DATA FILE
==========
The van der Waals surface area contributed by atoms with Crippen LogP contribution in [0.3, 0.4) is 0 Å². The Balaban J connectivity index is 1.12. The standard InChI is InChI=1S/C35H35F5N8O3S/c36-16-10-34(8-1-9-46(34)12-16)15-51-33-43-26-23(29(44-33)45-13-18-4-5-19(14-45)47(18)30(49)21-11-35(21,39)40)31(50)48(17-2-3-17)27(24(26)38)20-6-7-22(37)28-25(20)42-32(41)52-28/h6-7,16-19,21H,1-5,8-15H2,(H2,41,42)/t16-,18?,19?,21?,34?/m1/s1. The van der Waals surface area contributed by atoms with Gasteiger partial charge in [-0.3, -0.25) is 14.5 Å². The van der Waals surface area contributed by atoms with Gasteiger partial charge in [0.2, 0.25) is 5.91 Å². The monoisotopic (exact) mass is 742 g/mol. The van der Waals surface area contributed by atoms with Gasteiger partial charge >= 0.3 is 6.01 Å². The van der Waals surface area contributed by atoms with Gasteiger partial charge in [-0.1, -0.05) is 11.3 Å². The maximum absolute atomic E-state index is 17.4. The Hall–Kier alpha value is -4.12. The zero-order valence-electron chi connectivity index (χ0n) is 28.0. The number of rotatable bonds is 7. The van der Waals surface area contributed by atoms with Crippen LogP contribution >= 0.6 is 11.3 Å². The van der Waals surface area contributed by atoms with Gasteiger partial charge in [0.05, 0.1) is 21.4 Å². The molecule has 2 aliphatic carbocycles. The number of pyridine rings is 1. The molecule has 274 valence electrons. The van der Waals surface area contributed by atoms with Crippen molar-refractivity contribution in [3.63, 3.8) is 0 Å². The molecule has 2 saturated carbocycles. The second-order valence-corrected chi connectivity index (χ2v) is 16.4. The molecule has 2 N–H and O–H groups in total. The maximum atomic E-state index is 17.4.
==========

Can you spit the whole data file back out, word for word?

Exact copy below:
The van der Waals surface area contributed by atoms with Crippen LogP contribution in [0.3, 0.4) is 0 Å². The Balaban J connectivity index is 1.12. The standard InChI is InChI=1S/C35H35F5N8O3S/c36-16-10-34(8-1-9-46(34)12-16)15-51-33-43-26-23(29(44-33)45-13-18-4-5-19(14-45)47(18)30(49)21-11-35(21,39)40)31(50)48(17-2-3-17)27(24(26)38)20-6-7-22(37)28-25(20)42-32(41)52-28/h6-7,16-19,21H,1-5,8-15H2,(H2,41,42)/t16-,18?,19?,21?,34?/m1/s1. The van der Waals surface area contributed by atoms with Gasteiger partial charge in [-0.3, -0.25) is 14.5 Å². The van der Waals surface area contributed by atoms with Gasteiger partial charge in [0.2, 0.25) is 5.91 Å². The monoisotopic (exact) mass is 742 g/mol. The van der Waals surface area contributed by atoms with Gasteiger partial charge >= 0.3 is 6.01 Å². The van der Waals surface area contributed by atoms with Gasteiger partial charge in [-0.1, -0.05) is 11.3 Å². The maximum absolute atomic E-state index is 17.4. The Hall–Kier alpha value is -4.12. The zero-order valence-electron chi connectivity index (χ0n) is 28.0. The number of rotatable bonds is 7. The van der Waals surface area contributed by atoms with Crippen LogP contribution >= 0.6 is 11.3 Å². The van der Waals surface area contributed by atoms with Gasteiger partial charge in [0.05, 0.1) is 21.4 Å². The molecule has 2 aliphatic carbocycles. The number of pyridine rings is 1. The molecule has 274 valence electrons. The van der Waals surface area contributed by atoms with Crippen molar-refractivity contribution in [3.63, 3.8) is 0 Å². The molecule has 2 saturated carbocycles. The second-order valence-corrected chi connectivity index (χ2v) is 16.4. The molecule has 2 N–H and O–H groups in total. The maximum atomic E-state index is 17.4.